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Economy in Brief

EU Commission Indexes Show Ongoing But Slowing Recovery
by Robert Brusca  August 28, 2020

The overall EMU index shows an ongoing rebound with significant monthly gains, but as of August the queue standing of the index is at its 12.9 percentile and nearly 16 points below its February value. The index rose by 8 points in June, by 6 points in July and by 5 points in August. These all are large monthly gains, among the largest ever, but the pace of improvement is still slipping and there is a long way to go to get back to where the index was in February.

All sectors in EMU improved in August except construction

Among the 18 early reporting EMU countries, and the U.K. to make the total 19, only four EMU members plus the U.K. failed to improve in August. All of them improved in July and all but two improved in June. The gains in the indexes have been both strong and widely shared across the EMU. However, just like the overall gauge, none of the members have sentiment indexes that have been returned to strong or even firm standings. No EMU member nation has a queue standing as high as its median (50% mark). The highest readings are generally among the smallest nations such as Luxembourg (41.7%), Lithuania (32.1%) and Latvia (25.4%). Germany and France manage standings of 28.5% and 23.7%, respectively. All of these are still extremely weak readings despite their being among the best the area has to show.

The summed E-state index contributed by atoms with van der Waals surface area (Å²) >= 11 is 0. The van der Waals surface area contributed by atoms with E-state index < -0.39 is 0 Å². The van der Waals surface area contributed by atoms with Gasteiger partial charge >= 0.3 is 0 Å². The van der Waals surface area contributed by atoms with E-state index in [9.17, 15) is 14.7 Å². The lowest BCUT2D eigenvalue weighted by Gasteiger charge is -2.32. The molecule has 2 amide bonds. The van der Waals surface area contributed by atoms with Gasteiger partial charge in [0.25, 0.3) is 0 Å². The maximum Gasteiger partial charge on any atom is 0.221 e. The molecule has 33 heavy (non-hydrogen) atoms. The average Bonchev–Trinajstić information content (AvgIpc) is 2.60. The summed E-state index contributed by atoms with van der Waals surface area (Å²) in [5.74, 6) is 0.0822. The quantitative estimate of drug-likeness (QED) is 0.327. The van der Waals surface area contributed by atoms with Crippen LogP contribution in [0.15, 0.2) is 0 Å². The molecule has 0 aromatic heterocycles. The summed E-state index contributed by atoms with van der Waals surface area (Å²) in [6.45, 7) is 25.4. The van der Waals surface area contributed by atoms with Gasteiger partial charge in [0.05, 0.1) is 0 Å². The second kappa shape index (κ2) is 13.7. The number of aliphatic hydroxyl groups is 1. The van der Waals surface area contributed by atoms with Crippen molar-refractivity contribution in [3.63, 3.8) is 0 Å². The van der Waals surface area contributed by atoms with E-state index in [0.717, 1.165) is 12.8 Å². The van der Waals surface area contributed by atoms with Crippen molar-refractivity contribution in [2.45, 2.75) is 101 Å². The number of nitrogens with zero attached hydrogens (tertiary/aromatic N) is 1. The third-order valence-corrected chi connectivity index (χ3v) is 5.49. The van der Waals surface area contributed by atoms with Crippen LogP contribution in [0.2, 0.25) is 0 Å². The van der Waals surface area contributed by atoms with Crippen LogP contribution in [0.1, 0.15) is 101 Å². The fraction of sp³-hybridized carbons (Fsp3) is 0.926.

The sector readings are weak too with construction in the EMU the strongest sector of the lot. Retailing has a 41.7 percentile standing. After the industrial sector and consumer confidence has standing in the lower 20th percentile and the all-important jobs-production service sector saw a very weak 4.4 percentile standing. Construction alone has a standing above its median at its 62nd percentile and its employment impact is miniscule.

The table below gives queue standing assessments by sector for the four largest EMU members plus the U.K. Among the five sectors and five countries, there are 25 sector assessments of which only four have standings above their respective historic medians. Three of those above-median assessments are in the construction sector; one is for retailing in Germany.

The EU sentiment reading for each country is also listed in the table. It shows that the two largest EMU economies Germany and France also have the two strongest readings. The next two largest, France and Spain, are much weaker. The U.K., no longer with any EU affiliation, has the weakest standing. The EU indexes are a weighted average of the sector indexes in the table. Nothing anywhere in this table or in the broader country table is really strong. Momentum seems to be fading. The virus continues to spread and cause new shutdowns or measures to be implemented. France has just adopted a policy of mandatory mask-wearing in Paris. Angela Merkel has just issued a warning that the virus impact would drag on warning that even if a vaccine were successful, producing and administering it would still take a substantial amount of time.

The outlook has to continue to be one of extreme uncertainty. There are hopes, plans, and even forward purchases of expected vaccines. But no one knows if the vaccines being developed will pass muster. There are all sorts of divisions among people including policymakers on how to handle this. The recent flare up of virus in countries that thought they were on the downslope of their troubles is a stark warning for the future.

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